i) when emergency situations are communicated via CPDLC, the controller may respond via CPDLC. However, the controller may also attempt to make voice communication contact with the aircraft;
Note.— Additional guidance on emergency procedures for controllers, radio operators, and flight crew in data link operations can be found in the Global Operational Data Link (GOLD) Manual (Doc 10037).
j) establish communications with and alert nearby aircraft by broadcasting, at suitable intervals on 121.5 MHz (or, as a backup, on the inter-pilot air-to-air frequency 123.45 MHz) and where appropriate on the frequency in use: aircraft identification, the nature of the distress condition, intention of the person in command, position (including the ATS route designator or the track code, as appropriate) and flight level; and
k) the controller should attempt to determine the nature of the emergency and ascertain any assistance that may be required. Subsequent ATC action with respect to that aircraft shall be based on the intentions of the pilot and overall traffic situation.
Note. — The pilot’s judgment of the situation and the need to ensure the safety of the aircraft will determine whether the actions outlined in 3.2 a) or b), will be taken. Factors for the pilot to consider when diverting from the cleared route or track without an ATC clearance include, but are not limited to:
a) operation within a parallel track system,
b the potential for User Preferred Routes (UPRs) parallel to the aircraft’s track or route,
c) the nature of the contingency (e.g. aircraft system malfunction) and
d) weather factors (e.g. convective weather at lower flight levels).
3.1 If possible maintain the assigned flight level until established on the 9.3 km (5.0 NM) parallel, same direction track or route offset. If unable, initially minimize the rate of descent to the extent that is operationally feasible.
3.2 Once established on a parallel, same direction track or route offset by 9.3 km (5.0 NM), either:
a) descend below FL 290, and establish a 150 m (500 ft) vertical offset from those flight levels normally used, and proceed as required by the operational situation or if an ATC clearance has been obtained, proceed in accordance with the clearance; or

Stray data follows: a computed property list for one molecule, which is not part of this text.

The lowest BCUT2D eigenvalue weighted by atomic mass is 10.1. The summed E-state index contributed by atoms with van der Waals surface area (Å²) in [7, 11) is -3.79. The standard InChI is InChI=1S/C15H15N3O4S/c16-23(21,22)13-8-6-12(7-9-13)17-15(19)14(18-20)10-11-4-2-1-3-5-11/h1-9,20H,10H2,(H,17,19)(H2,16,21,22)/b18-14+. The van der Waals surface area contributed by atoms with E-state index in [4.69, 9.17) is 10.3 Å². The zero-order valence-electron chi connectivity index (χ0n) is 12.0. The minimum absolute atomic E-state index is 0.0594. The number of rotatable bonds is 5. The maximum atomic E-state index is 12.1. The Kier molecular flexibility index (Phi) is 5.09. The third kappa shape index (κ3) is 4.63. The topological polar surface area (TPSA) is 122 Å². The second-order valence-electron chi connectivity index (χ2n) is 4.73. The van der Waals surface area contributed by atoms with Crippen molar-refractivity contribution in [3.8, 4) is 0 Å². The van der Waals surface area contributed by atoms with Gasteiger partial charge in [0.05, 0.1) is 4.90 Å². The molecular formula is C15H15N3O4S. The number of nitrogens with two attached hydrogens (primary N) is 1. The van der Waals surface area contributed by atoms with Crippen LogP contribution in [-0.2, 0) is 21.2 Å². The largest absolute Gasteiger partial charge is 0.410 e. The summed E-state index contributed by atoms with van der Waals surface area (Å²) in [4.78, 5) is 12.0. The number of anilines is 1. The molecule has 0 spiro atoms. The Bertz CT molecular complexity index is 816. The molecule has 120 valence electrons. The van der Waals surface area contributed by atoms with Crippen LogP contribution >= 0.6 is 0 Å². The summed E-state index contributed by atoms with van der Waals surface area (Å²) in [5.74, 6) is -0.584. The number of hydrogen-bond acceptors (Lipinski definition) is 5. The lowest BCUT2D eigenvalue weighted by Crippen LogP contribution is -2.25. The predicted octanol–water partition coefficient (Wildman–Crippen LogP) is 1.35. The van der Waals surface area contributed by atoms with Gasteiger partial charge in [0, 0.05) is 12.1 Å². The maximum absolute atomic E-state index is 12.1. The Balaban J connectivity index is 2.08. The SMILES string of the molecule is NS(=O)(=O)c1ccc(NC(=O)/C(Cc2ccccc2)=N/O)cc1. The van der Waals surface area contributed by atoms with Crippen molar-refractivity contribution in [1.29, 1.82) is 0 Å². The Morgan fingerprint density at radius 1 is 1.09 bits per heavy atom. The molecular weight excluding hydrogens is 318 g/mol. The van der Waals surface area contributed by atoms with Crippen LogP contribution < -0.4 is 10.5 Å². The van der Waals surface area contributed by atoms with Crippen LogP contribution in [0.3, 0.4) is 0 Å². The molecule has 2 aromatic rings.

Note. — Descent below FL 290 is considered particularly applicable to operations where there is a predominant traffic flow (e.g. east-west) or parallel track system where the aircraft’s diversion path will likely cross adjacent tracks or routes. A descent below FL 290 can decrease the likelihood of: conflict with other aircraft, ACAS RA events and delays in obtaining a revised ATC clearance.
b) establish a 150 m (500 ft) vertical offset (or 300 m (1000 ft) vertical offset if above FL 410) from those flight levels normally used, and proceed as required by the operational situation, or if an ATC clearance has been obtained, proceed in accordance with the clearance.
Note. — Altimetry System Error may lead to less than actual 500 ft vertical separation when the above procedure is applied. In addition, with the 500 ft vertical offset applied, ACAS RAs may occur.
Note.— The following procedures are intended for deviations around adverse meteorological conditions.
4.1.1 When weather deviation is required, the pilot should initiate communications with ATC via voice or CPDLC. A rapid response may be obtained by either:
a) stating “WEATHER DEVIATION REQUIRED” to indicate that priority is desired on the frequency and for ATC response; or
b) requesting a weather deviation using a CPDLC lateral downlink message.